The Globe and Mail reports in its Saturday edition that the Bank of Canada held its overnight rate constant at 1.75 per cent last week. The Globe's guest columnists Steve Ambler and Jeremy Kronick write that markets had priced this in, but nevertheless, there are reasons to be surprised by this decision, and perhaps even consider it a missed opportunity.
Global conditions have already led the United States Federal Reserve to signal a softening of its monetary policy stance. Fed chairman Jerome Powell stated last week that "it appears that uncertainties around trade tensions and concerns about the strength of the global economy continue to weigh on the U.S. outlook."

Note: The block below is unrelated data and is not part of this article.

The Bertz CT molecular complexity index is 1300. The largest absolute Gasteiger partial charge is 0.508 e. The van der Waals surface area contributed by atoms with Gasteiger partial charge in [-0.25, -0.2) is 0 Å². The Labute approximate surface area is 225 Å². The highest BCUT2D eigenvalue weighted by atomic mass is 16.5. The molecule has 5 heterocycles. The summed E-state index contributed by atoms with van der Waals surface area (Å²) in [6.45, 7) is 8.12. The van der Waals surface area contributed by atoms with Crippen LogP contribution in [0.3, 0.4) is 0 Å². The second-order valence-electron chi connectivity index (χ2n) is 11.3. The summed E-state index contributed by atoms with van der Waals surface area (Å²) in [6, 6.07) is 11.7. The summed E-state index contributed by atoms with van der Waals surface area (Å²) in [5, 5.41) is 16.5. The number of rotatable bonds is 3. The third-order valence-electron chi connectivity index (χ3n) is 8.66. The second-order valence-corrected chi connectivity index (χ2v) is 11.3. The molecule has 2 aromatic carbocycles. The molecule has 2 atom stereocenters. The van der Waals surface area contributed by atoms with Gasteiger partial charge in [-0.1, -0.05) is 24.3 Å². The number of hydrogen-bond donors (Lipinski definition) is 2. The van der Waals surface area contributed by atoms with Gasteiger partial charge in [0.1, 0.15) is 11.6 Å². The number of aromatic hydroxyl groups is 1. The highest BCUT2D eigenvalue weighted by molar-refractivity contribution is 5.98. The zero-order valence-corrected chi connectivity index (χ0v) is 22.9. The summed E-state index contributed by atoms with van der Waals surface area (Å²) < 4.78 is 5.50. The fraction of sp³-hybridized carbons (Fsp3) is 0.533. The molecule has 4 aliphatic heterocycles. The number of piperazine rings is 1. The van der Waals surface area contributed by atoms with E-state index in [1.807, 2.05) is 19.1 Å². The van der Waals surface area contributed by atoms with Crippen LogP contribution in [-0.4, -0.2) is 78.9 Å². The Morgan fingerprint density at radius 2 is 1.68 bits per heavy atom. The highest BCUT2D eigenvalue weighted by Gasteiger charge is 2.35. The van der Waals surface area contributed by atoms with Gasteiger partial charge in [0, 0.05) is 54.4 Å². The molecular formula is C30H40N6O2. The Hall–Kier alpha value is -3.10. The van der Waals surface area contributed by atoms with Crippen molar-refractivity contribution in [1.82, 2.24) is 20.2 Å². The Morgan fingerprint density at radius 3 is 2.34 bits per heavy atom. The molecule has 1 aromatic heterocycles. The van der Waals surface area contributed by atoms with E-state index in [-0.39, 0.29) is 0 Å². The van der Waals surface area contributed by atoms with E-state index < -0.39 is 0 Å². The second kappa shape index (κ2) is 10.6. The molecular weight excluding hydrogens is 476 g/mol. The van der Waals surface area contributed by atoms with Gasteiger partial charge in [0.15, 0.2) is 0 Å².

Markets have already priced in a rate cut by the Fed at the end of July, and the Canada-U.S. exchange rate already reflects both this expected cut and the belief that the BOC would hold steady. Any further hike by the bank would have put upward pressure on the loonie, making our exports more expensive. We are now more than 10 years removed from the end of the last recession, meaning we are likely closer to the next one than the last one. As a small player, Canada is unlikely to avoid being caught in the downdraft of a weakening global economy.
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